Merging the platforms and sharing player pools isn’t necessarily something that is as simple as flipping a switch. They are different software platforms. The two sites currently employ different methods of scoring and offer different salary structures under a “salary cap” format. These differences are certainly surmountable but require some amount of thought and planning.

Do all the sports remain?

For DFS users, this is perhaps the second biggest question.

FanDuel and DraftKings have diverged on what sports they offer. DraftKings offers golf, NASCAR and mixed martial arts fantasy contests, for example, while FanDuel does not.

The latter has never directly said why it has passed on including the sports the former has rolled out in recent years, but some of the concern is likely legal in nature, stemming from the language in the UIGEA. Eccles hinted at that concern at one point.

Given the popularity of the daily fantasy golf vertical in particular, it seems unlikely that it will be kicked to the curb. But at this point, it seems the matching $6 million New York settlements entered into by FanDuel and DraftKings last week was likely a sign that they are trying to “clear the deck” of legal concerns for a potential merged company.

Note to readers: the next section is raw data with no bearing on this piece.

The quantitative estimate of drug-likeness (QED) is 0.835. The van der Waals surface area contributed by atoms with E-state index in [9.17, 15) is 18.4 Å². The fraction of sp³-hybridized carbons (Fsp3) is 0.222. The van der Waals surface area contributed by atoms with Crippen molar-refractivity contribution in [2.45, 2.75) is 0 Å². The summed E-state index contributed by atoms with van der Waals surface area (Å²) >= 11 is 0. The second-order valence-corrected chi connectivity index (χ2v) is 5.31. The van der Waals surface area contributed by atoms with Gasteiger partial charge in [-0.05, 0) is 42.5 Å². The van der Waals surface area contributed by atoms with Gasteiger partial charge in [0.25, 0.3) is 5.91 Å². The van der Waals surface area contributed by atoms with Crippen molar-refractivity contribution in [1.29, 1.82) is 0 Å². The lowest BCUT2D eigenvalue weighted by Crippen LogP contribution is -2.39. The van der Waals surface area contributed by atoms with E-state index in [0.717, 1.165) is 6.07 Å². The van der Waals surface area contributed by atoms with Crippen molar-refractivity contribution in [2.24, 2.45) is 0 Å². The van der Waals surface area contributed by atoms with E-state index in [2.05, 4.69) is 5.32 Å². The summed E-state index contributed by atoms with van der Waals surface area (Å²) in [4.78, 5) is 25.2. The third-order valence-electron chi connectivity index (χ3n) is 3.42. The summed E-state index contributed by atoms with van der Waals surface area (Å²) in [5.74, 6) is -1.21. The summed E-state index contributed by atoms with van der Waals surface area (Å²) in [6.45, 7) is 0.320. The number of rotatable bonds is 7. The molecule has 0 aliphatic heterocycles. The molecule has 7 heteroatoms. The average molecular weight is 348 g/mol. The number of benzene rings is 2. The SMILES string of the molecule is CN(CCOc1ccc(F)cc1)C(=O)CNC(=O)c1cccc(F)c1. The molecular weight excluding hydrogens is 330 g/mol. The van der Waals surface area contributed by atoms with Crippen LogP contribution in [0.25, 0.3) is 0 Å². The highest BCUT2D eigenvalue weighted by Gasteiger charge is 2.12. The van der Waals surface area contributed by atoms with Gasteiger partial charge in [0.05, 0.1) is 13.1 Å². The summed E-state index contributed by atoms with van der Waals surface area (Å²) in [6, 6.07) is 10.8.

Will everyone involved in the merger — that includes FanDuel’s partners and investors — be comfortable with DFS contests for sports that some have contended run afoul of the UIGEA?

What about Texas?

Another point of divergence for DraftKings and FanDuel has been Texas. The list of states the two sites serve matches exactly, save one. FanDuel settled with the Texas attorney general and left the state, while DraftKings is fighting a negative legal opinion in court.

Continuing a legal battle in Texas in the short term might not be optimal, especially considering an effort to legalize DFS there could start early in 2017.

But what will be done with Texas and its large population of DFS users is something that must be dealt with.

Does the new company pass anti-trust muster?

It’s pretty clear a single DraftKings-FanDuel company would dominate the DFS market. Between them, they account for more than 90 percent of marketshare in the space.

Attorney Marc Edelman has questioned whether federal regulators would let the merger go through:

With near certainty, any attempted merger between the daily fantasy sports industry’s dominant No. 1 and No. 2 players would suffer substantial regulatory challenges under the Hart Scott Rodino Antitrust Improvements Act of 1976.

There is at least a possibility a probe from the government could hold up the transaction, which is even more reason for DraftKings and FanDuel to act now, if it’s what the interests behind the companies deem best for the short-term and long-term viability of the companies.
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Dustin Gouker
- Dustin Gouker has been a sports journalist for more than 15 years, working as a reporter, editor and designer -- including stops at The Washington Post and the D.C. Examiner.